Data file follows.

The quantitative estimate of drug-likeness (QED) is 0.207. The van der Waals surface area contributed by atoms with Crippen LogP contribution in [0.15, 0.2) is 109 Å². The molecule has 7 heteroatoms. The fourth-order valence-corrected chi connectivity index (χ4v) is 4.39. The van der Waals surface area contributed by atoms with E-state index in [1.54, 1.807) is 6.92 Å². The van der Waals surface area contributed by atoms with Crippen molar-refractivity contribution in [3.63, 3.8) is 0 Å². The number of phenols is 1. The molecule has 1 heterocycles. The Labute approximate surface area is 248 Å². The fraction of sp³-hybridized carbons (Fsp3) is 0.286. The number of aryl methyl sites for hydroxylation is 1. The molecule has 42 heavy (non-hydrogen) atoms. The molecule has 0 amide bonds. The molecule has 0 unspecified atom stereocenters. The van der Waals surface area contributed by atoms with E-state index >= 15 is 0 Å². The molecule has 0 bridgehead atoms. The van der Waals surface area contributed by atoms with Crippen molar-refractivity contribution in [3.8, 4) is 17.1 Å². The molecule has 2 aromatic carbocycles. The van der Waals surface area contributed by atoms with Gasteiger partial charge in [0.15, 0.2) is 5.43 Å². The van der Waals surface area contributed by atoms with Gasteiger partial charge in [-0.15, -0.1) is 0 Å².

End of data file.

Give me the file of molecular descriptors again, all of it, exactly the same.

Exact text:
The quantitative estimate of drug-likeness (QED) is 0.207. The van der Waals surface area contributed by atoms with Crippen LogP contribution in [0.15, 0.2) is 109 Å². The molecule has 7 heteroatoms. The fourth-order valence-corrected chi connectivity index (χ4v) is 4.39. The van der Waals surface area contributed by atoms with E-state index in [1.54, 1.807) is 6.92 Å². The van der Waals surface area contributed by atoms with Crippen molar-refractivity contribution in [3.63, 3.8) is 0 Å². The number of phenols is 1. The molecule has 1 heterocycles. The Labute approximate surface area is 248 Å². The fraction of sp³-hybridized carbons (Fsp3) is 0.286. The number of aryl methyl sites for hydroxylation is 1. The molecule has 42 heavy (non-hydrogen) atoms. The molecule has 0 amide bonds. The molecule has 0 unspecified atom stereocenters. The van der Waals surface area contributed by atoms with E-state index >= 15 is 0 Å². The molecule has 0 bridgehead atoms. The van der Waals surface area contributed by atoms with Crippen molar-refractivity contribution in [3.8, 4) is 17.1 Å². The molecule has 2 aromatic carbocycles. The van der Waals surface area contributed by atoms with Gasteiger partial charge in [0.15, 0.2) is 5.43 Å². The van der Waals surface area contributed by atoms with Gasteiger partial charge in [-0.15, -0.1) is 0 Å².